Autism support dog refused bus access for being a ‘pet’

Ryan King’s autism support dog Walter was initially refused access to a TransLink community shuttle on Sunday, despite the fact the BC Guide Dog-certified yellow lab had all the proper documentation as well as the signature blue vest. (Tracy Holmes photo)
Walter’s blue vest identifies him as an autism support dog. (Tracy Holmes photo)
Ryan King’s autism support dog Walter was initially refused access to a TransLink community shuttle on Sunday, despite the fact the BC Guide Dog-certified yellow lab had all the proper documentation as well as the signature blue vest. (Tracy Holmes photo)
Ryan King’s autism support dog Walter was initially refused access to a TransLink community shuttle on Sunday, despite the fact the BC Guide Dog-certified yellow lab had all the proper documentation as well as the signature blue vest. (Tracy Holmes photo)

A White Rock grandmother has lodged a complaint with TransLink after an incident with a driver that she says emphasizes the need for better awareness around the rights of accessibility afforded to service dogs.

Margaret Kay said she, her grandson Ryan King and his BC Guide Dog-certified yellow lab, Walter, tried to hop the westbound 361 community shuttle at Oxford Street and Marine Drive at 4:20 p.m. Sunday (Nov. 10), after Ryan became tired towards the end of their walk along the promenade. They wanted a two-block lift, to the Bay Street lot where Kay’s car was parked.

However, when the trio tried to board, the driver “said, ‘I can’t take your dog on the bus because he’s a pet,’” Kay said.

“I said, ‘He’s not a pet.’”

The dog has been support for 20-year-old King, who is autistic, for the past seven years, Kay said. When out and about with King and Kay, the gentle canine wears a blue vest that identifies him as an autism support dog, and both King and Kay carry documentation that identifies them as certified to have Walter with them anywhere they go.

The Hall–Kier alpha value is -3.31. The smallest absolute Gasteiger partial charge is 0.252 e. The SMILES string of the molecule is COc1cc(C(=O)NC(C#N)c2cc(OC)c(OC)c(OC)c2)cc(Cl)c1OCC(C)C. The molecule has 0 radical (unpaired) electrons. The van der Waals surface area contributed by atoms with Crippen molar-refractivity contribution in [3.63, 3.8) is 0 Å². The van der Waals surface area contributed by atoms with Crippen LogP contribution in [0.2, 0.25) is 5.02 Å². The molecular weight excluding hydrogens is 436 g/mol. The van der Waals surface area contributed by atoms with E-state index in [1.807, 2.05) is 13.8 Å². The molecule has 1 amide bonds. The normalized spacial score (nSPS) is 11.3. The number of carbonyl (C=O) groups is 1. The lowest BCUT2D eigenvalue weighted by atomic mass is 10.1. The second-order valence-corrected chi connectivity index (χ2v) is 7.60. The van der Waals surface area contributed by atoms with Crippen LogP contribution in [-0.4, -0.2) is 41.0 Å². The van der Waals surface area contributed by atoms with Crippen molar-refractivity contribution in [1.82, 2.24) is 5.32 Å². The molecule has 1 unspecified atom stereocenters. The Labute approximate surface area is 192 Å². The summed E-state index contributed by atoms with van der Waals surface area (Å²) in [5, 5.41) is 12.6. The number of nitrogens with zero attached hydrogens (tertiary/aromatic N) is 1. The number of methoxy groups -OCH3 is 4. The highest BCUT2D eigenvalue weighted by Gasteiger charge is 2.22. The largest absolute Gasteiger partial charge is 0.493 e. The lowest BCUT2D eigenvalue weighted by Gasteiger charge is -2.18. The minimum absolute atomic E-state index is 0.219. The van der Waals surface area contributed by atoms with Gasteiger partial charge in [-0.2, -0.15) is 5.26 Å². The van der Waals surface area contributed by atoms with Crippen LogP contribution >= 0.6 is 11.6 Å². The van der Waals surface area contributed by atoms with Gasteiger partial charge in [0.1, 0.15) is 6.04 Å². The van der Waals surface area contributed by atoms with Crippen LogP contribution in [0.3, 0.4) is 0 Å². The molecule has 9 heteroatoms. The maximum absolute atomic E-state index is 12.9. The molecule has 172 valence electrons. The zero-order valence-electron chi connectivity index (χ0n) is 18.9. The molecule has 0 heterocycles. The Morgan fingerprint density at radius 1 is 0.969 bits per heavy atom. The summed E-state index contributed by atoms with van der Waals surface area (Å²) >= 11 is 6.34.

READ MORE: Boy’s service dog bounced from B.C. trampoline park

READ MORE: Victoria veteran begs people to please not touch his service dog

Kay said despite showing that photo ID on Sunday, the shuttle driver remained adamant for 20 minutes that Walter wasn’t allowed.

“The shuttle doors didn’t open all the way,” King told Peace Arch News. The driver “didn’t want us on the bus.”

It wasn’t until after another passenger pointed out a notice on the back of the driver’s seat that states service animals are permitted, that things changed, Kay said. The driver got out of his seat to read the notice, then allowed the three to board. He didn’t continue along the route, however, until after spending another five minutes reviewing the documentation that was previously offered, Kay said.

Then, after Ryan pushed the button to signal he and Kay wanted the Bay Street stop, the driver commented, “all that for two stops?” she said.

“I think it’s important for people to be aware that service dogs do have public-access licence,” Kay said.

TransLink confirmed Tuesday that a complaint regarding the incident was received and that Coast Mountain Bus Company (CMBC) “will be looking into what happened.”